Also, that picture explains EVERYTHING. I can see things so much more clearly now. Poor Paper. =[

    • Poor paper indeed! I never got why paper beat rock, so paper hugging rock makes total sense to me 😀

      I was terrified of shooting myself as well, but they take great pains to avoid that happening. First they go through all the rules, and they lecture you at length on the importance of keeping the gun pointing forward at all times, etc. etc. I was actually in more danger of flying bullet casings whacking me in the head than shooting myself, lol.

      • The outcome is a lot less clear when you play ‘Rock, paper, scissors, lizard Spock.’ Usually it takes so long to learn the rules that no-one ends up getting hurt. 😀

  10. Oh, this is wonderful! I’d join a writers’ club if they did that!

    YES, hands-on experience adds a dimension to writing that is too important to leave out! That’s my view, anyway.

    For me? Guns, flying, martial arts, motorbikes and semi-trailers – yep, did the lot, mainly for research (my excuse at any rate) and also because I just wanted to.

    What I can’t learn hands-on, I research the thoughts and feelings of those who do (getting as close to hands-on as I can) – mainly these are in fields such as medicine, police work and the armed forces.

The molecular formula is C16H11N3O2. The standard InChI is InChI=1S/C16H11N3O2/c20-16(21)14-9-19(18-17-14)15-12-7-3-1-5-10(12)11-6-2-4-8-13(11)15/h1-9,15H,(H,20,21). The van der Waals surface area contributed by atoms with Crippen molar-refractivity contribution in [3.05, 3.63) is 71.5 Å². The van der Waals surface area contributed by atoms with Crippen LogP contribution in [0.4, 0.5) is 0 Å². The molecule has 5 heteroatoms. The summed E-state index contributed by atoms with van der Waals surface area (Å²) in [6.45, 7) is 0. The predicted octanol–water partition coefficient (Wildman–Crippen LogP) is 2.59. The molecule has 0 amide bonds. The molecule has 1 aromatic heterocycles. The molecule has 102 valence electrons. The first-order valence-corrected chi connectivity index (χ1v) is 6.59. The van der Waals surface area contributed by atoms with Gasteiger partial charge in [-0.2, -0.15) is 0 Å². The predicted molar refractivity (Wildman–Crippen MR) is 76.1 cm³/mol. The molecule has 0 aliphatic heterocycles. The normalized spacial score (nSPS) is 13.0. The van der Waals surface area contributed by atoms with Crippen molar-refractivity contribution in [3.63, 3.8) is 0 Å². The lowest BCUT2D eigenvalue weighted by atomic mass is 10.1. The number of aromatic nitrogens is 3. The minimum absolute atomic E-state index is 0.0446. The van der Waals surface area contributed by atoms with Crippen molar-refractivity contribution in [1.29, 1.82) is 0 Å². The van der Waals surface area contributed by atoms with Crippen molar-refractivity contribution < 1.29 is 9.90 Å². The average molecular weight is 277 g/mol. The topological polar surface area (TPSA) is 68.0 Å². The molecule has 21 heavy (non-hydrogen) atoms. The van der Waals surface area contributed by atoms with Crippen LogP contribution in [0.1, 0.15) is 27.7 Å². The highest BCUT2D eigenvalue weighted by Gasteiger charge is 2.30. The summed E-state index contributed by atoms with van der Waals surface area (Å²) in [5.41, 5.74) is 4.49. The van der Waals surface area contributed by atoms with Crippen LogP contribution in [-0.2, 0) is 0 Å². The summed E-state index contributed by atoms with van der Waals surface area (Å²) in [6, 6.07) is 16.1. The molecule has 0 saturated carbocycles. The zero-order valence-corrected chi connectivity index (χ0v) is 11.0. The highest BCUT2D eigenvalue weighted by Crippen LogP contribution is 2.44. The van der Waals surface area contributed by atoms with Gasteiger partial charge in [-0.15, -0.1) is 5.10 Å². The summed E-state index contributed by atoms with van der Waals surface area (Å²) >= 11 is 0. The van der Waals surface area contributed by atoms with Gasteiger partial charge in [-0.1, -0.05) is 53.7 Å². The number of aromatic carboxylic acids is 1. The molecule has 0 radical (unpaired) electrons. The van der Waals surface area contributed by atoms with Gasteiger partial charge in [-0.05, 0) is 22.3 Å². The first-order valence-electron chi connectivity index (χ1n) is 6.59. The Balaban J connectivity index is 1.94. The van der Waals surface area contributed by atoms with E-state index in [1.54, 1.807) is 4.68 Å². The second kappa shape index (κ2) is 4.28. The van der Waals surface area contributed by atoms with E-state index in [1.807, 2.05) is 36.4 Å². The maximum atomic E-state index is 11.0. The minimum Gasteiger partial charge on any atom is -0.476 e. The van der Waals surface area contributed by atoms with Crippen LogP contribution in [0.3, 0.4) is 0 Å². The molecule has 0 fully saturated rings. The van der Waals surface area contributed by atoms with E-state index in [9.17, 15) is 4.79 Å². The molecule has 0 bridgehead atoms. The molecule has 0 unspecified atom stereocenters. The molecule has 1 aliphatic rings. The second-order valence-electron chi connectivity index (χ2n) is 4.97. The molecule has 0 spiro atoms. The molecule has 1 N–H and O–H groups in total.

Right here, in this post, you’ve added dimension most writer’s leave out (because they don’t know). A gun is heavy. Casings fly off in all directions. Brilliant!


    • Now I just need to write a story with an actual gun in it, lol.

      Martial arts, motor-bikes … you’re kind of bad ass, you know that? 😀

      • LOL. Thank you! Truth be told, I was pretty nervous at the beginning of learning all of those, but I really wanted to know how to do them.

        As for guns in stories – c’mon, with your experience now, guns will be popping in all over the place. Cheers! 😀

        • Ha, yes, but the problem is I write almost exclusively sci fi and fantasy. So if I try to inject more guns, the story will read like this:

          Vargash the Mighty tried not to tremble as faced down the dread black dragon of Naught.

          “Such a puny mortal!” the dragon hissed. “How can one so meager as you hope to defeat one as powerful as I?”

          “With this!” Vargash shouted. He pulled the enchanted Gun of Solomon from his belt and released the safety, hearing the bullet click into the chamber. Then he raised the gun, aligned the two little pointy bits over the grip with the one little pointy bit on the muzzle, took careful aimed, and fired.